Home businesses are not new to the scene, but in recent years, we have seen that model grow. Many of us are turning to our side gig into our main business and using the extra space at home as operations. No matter if the home-based business is full-time or part-time, business insurance is likely a requirement in your state.
Your insurance selection should be based on the type of business you run. For example, if you’re an independent accountant working from the office you created in your home, you’ll have different insurance needs than a neighbor who runs a personal training business.
When selecting insurance for your business, here are some considerations:
Type of business
If there’s a business vehicle
The risks of the business
The type of business equipment and their worth
If the business requires staff/employees
If clients and or employees will visit the home business
How you plan on protecting personal/sensitive information
The type of insurance options that you will need to consider for your business:
Property insurance: insurance to protect the value of your business property from loss due to theft, fire, or other insured accidents/incidents.
Liability insurance: coverage for someone being injured as a result of visiting your business, using your product, and/or service.
Business vehicle insurance: you’ll want to consider this if your business owns vehicles or, if you use your personal vehicle primarily for business purposes. In some states, a personal auto policy will not cover an incident that was caused by operating the vehicle for business.
Workers Compensation Insurance: this covers the costs of an employee being hurt on the job, it also provides wage replacement and medical benefits (in some states, workers compensation insurance is mandatory, so be sure to check your state’s workers compensation website for local requirements).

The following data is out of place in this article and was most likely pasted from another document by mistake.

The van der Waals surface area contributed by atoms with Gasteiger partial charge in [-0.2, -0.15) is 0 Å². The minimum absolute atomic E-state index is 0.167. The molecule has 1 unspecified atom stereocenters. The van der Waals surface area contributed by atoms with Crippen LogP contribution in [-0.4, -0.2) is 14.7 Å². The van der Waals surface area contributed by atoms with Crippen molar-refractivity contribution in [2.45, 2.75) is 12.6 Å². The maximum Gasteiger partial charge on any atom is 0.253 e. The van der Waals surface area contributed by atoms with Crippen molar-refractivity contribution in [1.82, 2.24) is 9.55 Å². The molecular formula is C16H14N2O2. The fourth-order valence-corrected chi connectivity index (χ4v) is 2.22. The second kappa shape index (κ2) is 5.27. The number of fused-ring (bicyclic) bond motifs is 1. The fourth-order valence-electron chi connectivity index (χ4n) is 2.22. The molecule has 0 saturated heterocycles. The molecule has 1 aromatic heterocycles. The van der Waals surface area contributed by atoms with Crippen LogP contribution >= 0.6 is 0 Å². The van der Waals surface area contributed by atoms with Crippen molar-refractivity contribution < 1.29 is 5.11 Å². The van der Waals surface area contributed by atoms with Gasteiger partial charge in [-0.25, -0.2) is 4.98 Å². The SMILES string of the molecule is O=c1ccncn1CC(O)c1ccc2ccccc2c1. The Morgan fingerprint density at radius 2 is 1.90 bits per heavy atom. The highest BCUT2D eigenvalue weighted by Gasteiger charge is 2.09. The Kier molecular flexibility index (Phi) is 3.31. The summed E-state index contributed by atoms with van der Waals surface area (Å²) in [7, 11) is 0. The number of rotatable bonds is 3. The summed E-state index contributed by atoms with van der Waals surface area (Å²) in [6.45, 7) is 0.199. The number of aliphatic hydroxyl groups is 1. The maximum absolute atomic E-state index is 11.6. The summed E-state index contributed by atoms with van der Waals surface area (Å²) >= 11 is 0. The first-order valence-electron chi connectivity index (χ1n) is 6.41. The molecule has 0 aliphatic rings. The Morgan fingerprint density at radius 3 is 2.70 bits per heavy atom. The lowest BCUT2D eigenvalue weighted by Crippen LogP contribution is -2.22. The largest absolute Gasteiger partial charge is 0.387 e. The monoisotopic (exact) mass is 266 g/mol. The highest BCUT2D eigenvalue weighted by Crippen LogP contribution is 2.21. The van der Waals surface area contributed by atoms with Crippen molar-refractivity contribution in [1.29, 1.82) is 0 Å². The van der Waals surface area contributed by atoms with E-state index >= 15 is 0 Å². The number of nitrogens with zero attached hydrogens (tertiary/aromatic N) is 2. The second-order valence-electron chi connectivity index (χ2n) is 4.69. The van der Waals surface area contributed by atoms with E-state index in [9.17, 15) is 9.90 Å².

A few more detailed considerations and coverages for you homebased business because, your homeowner’s insurance may provide some protection for your business, however, the coverage may not be enough:
Adding endorsements to your insurance policy. Endorsements are amendments or an addition to an existing insurance policy, which changes the terms/coverage of the original policy.
Purchasing a stand-alone home-based business insurance policy. This policy is one that provides excess coverage according to its own terms and conditions.
A business owners policy. This is a special commercial policy made for small and medium-sized businesses. This type of policy allows the bundling of general liability and property insurance into one combined policy- making it a little less costly.
There may be other insurance policy/coverage options for your home business. It’s important to schedule a chat an insurance agent who is knowledgeable and experienced with home business insurance.
About Jason Cass
I am the Co-Owner of The Insurance Alliance. I love to speak nationally on the topic of insurance and I am the author of "Customer Service is Just Foreplay" an Amazon Best Seller. I don't sell insurance, I help people buy it.